Following its observation of this month’s Majlis elections, the EU Election Observation Mission noted an “extremely low numbers of female candidates,” with a total of 23 women standing – just 5 of whom were elected.
The report noted that this, along with the low voter turn out for women, was in part down to “prevailing and increasing social and cultural norms which disempower women, confining them to the domestic sphere.”
In the same amendment bill – given its first reading last week – MP Abdul Azeez Jamal Abubakur, who submitted the bill on behalf of the government in December also proposed cutting the monthly salaries for all council members except for the president vice president of the council in the islands – instead, paying an allowance for each meeting attended.
The current act ensures that five council members must be elected for every island with less than 3000 people, while islands with more than 3000 people are entitled to seven councillors.
The presidents of island councils currently receive a monthly salary and allowance of MVR15,000 (US$973) while council members receive MVR11,000 (US$713). The mayor of Malé is paid MVR45,000 (US$2,918) a month.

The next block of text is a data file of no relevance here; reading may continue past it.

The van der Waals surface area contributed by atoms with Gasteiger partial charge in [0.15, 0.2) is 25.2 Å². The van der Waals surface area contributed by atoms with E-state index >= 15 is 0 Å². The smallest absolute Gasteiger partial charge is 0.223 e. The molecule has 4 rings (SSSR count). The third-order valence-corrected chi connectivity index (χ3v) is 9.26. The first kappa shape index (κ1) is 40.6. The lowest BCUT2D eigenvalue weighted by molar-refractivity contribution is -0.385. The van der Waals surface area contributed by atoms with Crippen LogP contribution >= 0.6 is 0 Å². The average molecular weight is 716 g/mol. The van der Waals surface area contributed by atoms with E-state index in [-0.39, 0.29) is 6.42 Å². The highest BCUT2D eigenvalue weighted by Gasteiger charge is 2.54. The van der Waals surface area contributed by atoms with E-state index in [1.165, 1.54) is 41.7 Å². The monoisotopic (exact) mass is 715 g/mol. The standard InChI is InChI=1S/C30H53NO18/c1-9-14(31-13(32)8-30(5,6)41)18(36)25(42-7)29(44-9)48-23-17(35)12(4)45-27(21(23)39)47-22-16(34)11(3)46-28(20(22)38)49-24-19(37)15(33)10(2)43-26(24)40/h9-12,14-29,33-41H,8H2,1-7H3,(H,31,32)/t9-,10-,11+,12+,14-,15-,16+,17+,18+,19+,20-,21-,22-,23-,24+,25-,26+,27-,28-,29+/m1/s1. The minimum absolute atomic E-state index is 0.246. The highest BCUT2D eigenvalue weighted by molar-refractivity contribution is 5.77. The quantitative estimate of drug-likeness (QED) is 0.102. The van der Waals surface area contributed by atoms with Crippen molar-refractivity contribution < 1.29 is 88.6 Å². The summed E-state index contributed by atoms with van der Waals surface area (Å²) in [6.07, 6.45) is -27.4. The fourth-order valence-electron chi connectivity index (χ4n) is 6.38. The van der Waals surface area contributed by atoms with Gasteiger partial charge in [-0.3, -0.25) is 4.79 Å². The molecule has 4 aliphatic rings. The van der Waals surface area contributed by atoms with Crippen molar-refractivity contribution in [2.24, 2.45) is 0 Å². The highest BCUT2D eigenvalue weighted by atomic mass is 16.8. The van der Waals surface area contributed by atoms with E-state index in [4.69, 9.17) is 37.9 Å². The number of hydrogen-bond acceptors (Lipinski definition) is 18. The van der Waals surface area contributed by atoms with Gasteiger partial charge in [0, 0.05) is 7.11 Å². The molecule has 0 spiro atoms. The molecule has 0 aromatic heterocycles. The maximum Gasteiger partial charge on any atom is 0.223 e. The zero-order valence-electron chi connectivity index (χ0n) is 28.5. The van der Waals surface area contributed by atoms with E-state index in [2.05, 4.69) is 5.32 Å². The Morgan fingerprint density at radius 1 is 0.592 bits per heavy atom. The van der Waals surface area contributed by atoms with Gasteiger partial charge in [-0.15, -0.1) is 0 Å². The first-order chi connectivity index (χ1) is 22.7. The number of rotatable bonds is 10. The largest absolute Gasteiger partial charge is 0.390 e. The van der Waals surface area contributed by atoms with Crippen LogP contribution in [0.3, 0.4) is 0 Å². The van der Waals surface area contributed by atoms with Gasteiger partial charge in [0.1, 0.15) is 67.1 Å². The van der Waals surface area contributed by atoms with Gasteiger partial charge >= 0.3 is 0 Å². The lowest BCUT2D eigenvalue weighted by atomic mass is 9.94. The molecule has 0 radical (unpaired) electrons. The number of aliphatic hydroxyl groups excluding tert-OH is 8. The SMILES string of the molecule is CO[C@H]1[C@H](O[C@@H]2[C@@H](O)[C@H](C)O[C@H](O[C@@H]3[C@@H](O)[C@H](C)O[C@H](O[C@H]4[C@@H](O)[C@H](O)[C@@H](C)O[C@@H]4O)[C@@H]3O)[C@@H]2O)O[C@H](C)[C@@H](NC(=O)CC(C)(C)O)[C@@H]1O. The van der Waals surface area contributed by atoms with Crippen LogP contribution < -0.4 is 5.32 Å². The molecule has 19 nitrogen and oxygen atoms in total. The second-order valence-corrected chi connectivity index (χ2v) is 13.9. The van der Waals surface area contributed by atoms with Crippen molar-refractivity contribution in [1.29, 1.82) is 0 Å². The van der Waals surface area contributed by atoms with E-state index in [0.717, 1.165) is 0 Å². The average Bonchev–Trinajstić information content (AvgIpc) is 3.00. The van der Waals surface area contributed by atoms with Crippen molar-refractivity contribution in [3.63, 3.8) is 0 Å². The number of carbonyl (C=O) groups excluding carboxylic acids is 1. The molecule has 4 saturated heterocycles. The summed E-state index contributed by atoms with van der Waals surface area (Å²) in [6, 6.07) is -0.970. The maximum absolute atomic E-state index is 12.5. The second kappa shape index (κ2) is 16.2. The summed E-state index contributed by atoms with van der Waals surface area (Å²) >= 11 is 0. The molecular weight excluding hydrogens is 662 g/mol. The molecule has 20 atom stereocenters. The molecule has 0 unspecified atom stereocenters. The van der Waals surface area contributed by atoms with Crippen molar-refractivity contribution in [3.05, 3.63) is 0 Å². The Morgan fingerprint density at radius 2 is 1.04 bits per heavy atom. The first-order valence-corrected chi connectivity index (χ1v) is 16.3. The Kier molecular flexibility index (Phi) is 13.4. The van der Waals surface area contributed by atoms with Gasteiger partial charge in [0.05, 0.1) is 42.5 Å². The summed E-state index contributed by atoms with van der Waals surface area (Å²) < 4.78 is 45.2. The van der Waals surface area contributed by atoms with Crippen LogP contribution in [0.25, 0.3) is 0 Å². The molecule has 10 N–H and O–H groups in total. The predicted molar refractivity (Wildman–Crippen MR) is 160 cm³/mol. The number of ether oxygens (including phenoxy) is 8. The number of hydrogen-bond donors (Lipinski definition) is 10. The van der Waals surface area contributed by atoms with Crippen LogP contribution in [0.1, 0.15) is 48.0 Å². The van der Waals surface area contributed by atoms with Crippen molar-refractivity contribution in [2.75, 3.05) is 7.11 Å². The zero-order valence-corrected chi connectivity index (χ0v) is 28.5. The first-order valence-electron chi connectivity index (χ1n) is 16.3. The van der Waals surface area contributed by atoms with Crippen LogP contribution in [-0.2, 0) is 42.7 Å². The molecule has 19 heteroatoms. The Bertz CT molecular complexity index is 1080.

Under article 25 of the Decentralisation Act, a five-member council is elected in islands with a population of less than 3,000, a seven-member council for islands with a population between 3,000 and 10,000, and a nine-member council for islands with a population of more than 10,000.
Since assuming power last November, President Abdulla Yameen’s government has made clear its intention to reduce the size of local government in order to reduce the state’s recurrent expenditure – which accounts for over 70 percent of the budget.
A US$90 million (Rf1.2 billion) project agreement to provide solar powered electricity to the Upper South Province of Maldives (Thaa and Laamu atolls) has been signed by Upper South Utilities Limited with BBM Infra Limited of India.
The 24 mega watt solar power facility will be built by BBM in association with two Chinese companies to provide electricity to all islands of Upper South Province .
The project should commence within 2-3 months, says the managing director of Upper South Utilities Limited Ahmed Saeed Mohamed, and would reduce the cost of electricity by 20 percent.
BBM Infra Ltd is part of the BBM Bommidala Group, based on the tobacco trade. BBM Infra, the newest company in this group, is expanding into solar power, construction machinery, and highway projects.